Two Smart Ways to Write Files to Flash Drives
As a photographer, you often need to write files to flash drives. Very likely, too, you have experienced trouble writing to these drives, receiving messages that errors had occurred and the process did not complete successfully, most often because your flash drive ran out of space. Making sure ahead of time that all the files will fit the drive is a good strategy that can save time and help avoid headaches. As wedding photographers, we write files to flash drives often. There is more than one way to write files to flash drives, and here we will take a look at two of them.
Before getting started, knowledge of these terms and their relation to each other is a good prerequisite:
Gigabytes, megabytes, and kilobytes
As you know, and as a refresher, each of these common units of measure are 1,000 times different in size than each other….
1,000 bytes = 1 kilobyte (KB)
1,000 kilobytes = 1 megabyte (MB)
1,000 megabytes = 1 gigabyte (GB)
1,000 gigabytes = 1 terabyte (TB)
With these fundamentals behind us, let’s move on to two ways to approach the question of files and drive sizes. The first (#1 below) is to simply ensure the drive you are using is large enough. The second (#2) assumes, as is often the case, you already have a drive of a certain size and it is important to know that what you are trying to fit onto it will indeed fit. It’s important to note that #2 is based on the use of Adobe Lightroom though the concept can likely be replicated with other software applications of similar capability if you are not a Lightroom user.
1. WHAT SIZE DRIVE DO I NEED?
Simple math is the answer, just be careful converting megabytes to gigabytes and all will be fine.
Let’s say you need to deliver 80 finished files to a client. The first thing you need to know is an estimate of the typical file size you generate as part of your routine workflow. A common answer is that finished .jpg files are anywhere from 8 to 20 megabytes (MB). Your answer may vary, but for the sake of this example, these numbers will work fine.
To be safe, we’ll use the larger number to do the initial math:
80 files @ 20MB ea = 1,600MB
We know from the discussion above that 2,000MB is the same as 2GB. So, a 2GB drive is going to be large enough.
Do keep in mind the full amount of storage on any drive isn’t 100% of the size listed due to formatting, system files, and perhaps other small files included by the manufacturer on the drive that you may or may not have deleted.
A safe factor is to assume that 10% of the drive isn’t usable and thus 90% of the drive is available. 90% of a 2GB drive leaves 1.8GB, or 1,800MB, which because of the fact we estimated the file size at the high end should still leave us in good shape.
2. I ALREADY HAVE A DRIVE; I JUST WANT TO BE SURE ALL THE FILES WILL FIT
You have 995 files to deliver. You have a 16GB USB drive on which to fit these files.
Right off to start, quick math, like in #1, tells us that at 20MB each file, times 995 files, this equals 19,900MB or 19.9GB, which is larger than, and of course won’t fit on, a 16GB drive.
Not wanting to invest in a larger drive, it is possible, and easy, to make a few quick adjustments in Adobe Lightroom to ensure everything fits.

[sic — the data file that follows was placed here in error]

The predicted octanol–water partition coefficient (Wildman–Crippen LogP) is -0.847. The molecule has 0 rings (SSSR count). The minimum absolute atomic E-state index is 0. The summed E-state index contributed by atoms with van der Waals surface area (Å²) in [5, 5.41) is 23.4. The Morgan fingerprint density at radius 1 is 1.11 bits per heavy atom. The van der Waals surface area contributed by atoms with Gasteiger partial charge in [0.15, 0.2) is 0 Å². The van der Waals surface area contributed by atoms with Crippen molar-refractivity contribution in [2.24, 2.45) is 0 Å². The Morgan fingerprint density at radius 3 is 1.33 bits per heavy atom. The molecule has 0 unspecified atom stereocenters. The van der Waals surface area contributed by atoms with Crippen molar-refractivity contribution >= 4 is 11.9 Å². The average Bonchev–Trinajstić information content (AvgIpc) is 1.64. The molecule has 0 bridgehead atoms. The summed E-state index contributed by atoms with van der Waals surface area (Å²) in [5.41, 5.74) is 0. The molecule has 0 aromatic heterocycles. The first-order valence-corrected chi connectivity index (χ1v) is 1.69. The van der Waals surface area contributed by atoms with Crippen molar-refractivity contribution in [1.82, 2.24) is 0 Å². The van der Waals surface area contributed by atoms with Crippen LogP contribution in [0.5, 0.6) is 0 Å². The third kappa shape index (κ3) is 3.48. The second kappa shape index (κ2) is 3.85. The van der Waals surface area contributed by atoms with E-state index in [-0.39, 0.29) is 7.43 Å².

Let’s start by converting the flash drive size to the unit of measure that matches our file sizes, which is megabytes. 16GB = 16,000MB.
So we have a new or freshly-formatted 16,000MB thumb drive. Like mentioned in example 1 above, not all of the flash drive space is usable, so start by deducting 10% for system files and a little bit of ‘cushion’.
16,000 – 10% = 14,400. So we have, safely speaking, 14,400MB of space on our 16GB USB drive.
Taking the space available on the flash drive in megabytes, 14,400, and dividing that by the number of files needed to fit, 995, = 14,472. So, each file can be as large as 14,472MB and all 995 will safely fit on the 16GB drive.
Now in Adobe Lightroom, in the Library module, select all the files to be exported, and then in Export dialogue box, select the drive location. Then in the File Settings section, simply check the ‘Limit File Size To’ box, and enter the value, converting from megabytes to kilobytes since that is the unit of measure Lightroom is requesting. IMPORTANT! Again, note that Lightroom asks for this value in K (kilobytes), not megabytes, so 14.472 megabytes x 1,000 (to convert megabytes to kilobytes) = 14,472 kilobytes… (If you were to enter 14.472 and not 14,472, your files would be 1/1000th the intended size, and of course totally unusable).
Hit Export, and all your files will fit, and be written properly, to your drive.
Keep in mind that you may not want to limit the file size too much if this violates the agreed-upon file sizes you contractually have to deliver to your client. But, in this case, 14.4MB files will still constitute “high resolution” and should be totally fine for most uses and clients.
Note, if reducing the file size is not an option, the only option is then to write the files to multiple drives or to procure a larger sized drive.
I have a very simple Excel spreadsheet that can do all this math for you, and it is free for the asking. Just drop me a note at email@example.com and ask for the File Size Calculator Excel file to write files to flash drives. I’ll be happy to send it along. All you have to do to use it is enter the size of your flash drive, in GB, along with the number of files desired to be written to it. Here’s what it looks like.
Like many technical topics, it takes much longer to explain it the first time than actually doing it. Have fun!